Datsun Daze

Harrison Roach and friends search for laid-back life and perfect waves. Images: Anthony Dodds

IT was in the shirt on my shoulders and the shoes on my feet. In the feeling I got from my traveling friend’s Instagram and the feeling I got when I looked at photos from my past trips.

It was an undeniable desire to escape . . . it was coming at me from all angles and my friends felt it too. At the local bean shop we reminisced on when board shorts and bikinis were our day-to-day outfits. When congregations for cocktails were more common than congregations for coffee.

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Whether it was due to a considerable amount of caffeine or the fact that we’d all reached our small town’s mental breaking point, a group of us decided that the time had come to head for the tropics. Five of us skipped out of Australia with Indonesia as our target. Along for the ride was Eadie Hancock, Matt Cuddihy, Andre Fauzi, and the delightful photographer Anthony Dodds.

In the hope of escaping the ordeals of an ever-expanding expatriate population living in Bali, we made our way to a little known, small village in West Java. The sound of the Muslim call to prayer, the smell of smoke and the ever-grinning face of local “Prince” Husni Ridwan, welcomed us upon our arrival.

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Husni is the kind of dude that goes above and beyond when making friends feel comfortable in his hometown. With Sambal on tap, point-side Pocaris and millions in our pockets, we melted into the cruisy village vibe. The ridiculous heat and warm afternoon rainsqualls were a cause for celebration on that first afternoon.

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Rather than referring us to the usual scooter hirer, Husni generously made himself available as our personal chauffeur. In his old Datsun wagon
we meandered up and over headlands in search of surf, finding waves in some places, finding nothing in others.

All that mattered was that we’d escaped the routine of home. The villages were quiet and rural. People smiled at us as we drove past and the children all yelled and waved. It was refreshing to spend time in a place where the bule hasn’t yet worn out his/her welcome.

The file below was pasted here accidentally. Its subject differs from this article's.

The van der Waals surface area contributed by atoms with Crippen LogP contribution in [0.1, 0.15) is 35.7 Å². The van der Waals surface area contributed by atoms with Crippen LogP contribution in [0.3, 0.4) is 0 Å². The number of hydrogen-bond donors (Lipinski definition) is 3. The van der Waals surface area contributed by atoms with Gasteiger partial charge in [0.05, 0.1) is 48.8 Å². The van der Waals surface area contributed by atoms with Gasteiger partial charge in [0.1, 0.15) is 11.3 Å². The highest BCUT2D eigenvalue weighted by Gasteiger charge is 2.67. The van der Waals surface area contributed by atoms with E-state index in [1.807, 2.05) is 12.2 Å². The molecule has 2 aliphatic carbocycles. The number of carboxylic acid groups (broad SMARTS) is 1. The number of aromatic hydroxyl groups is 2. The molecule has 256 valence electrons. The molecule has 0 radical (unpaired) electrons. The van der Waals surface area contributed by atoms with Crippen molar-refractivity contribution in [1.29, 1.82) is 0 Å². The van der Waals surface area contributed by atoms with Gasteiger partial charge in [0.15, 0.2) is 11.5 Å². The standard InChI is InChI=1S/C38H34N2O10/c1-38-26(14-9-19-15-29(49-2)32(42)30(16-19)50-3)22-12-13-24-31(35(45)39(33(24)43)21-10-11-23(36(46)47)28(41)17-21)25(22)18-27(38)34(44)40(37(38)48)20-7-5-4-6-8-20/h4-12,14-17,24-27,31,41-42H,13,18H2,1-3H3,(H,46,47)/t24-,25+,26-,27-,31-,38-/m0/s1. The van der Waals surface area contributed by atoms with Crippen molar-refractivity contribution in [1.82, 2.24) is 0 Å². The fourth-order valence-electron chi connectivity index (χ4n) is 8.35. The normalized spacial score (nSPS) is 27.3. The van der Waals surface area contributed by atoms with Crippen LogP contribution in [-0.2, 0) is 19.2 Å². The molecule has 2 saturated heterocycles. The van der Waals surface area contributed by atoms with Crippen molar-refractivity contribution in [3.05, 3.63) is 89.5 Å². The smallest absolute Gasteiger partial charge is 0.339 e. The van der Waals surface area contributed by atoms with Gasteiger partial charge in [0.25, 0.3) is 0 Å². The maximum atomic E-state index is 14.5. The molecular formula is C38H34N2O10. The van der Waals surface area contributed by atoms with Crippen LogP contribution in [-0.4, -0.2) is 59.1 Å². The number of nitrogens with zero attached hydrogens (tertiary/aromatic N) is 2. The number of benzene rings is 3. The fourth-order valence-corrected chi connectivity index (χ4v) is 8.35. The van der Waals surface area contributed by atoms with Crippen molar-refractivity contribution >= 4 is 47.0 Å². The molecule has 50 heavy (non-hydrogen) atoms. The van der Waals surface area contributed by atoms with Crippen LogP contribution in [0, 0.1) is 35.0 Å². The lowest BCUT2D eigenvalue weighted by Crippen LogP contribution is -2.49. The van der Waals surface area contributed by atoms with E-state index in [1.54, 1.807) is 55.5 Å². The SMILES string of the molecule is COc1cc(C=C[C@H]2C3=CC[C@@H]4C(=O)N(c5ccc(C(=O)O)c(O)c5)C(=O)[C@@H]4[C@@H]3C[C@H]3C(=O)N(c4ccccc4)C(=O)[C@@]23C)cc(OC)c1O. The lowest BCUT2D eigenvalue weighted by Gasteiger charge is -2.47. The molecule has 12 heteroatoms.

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The routine was basic at first . . . all we did was eat, surf, sleep and repeat. But when Husni’s perfect point started resembling a lake, we found amusement elsewhere.

The town had a lot to offer, the best of which was a hidden swimming area that very few tourists seemed to be aware of. The place was surreal; like stepping onto the set of an Indiana Jones or Pirates of the Caribbean movie. In such stunning scenery, we felt a satisfaction that only comes from this kind of travel.

Just a week before, we’d whined about traffic and crowds . . . and there we were in one of West Java’s spectacular running rivers, soaking up the beauty in fresh, clear and cool water.

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After a couple of unforgettable, deeply-dreamt-of weeks, the time came to say goodbye to the village. Husni and his gang took us in with open arms; they introduced us to their families and let us share their waves. We couldn’t have been more spoilt.

Not quite so emotional but still frustrating was the goodbye to his old Datsun. That car really knew how to float us over the bumps. Husni’s jazz playlists, the slight putter from the old engine and the sights through its windscreen, made us feel alive.

 

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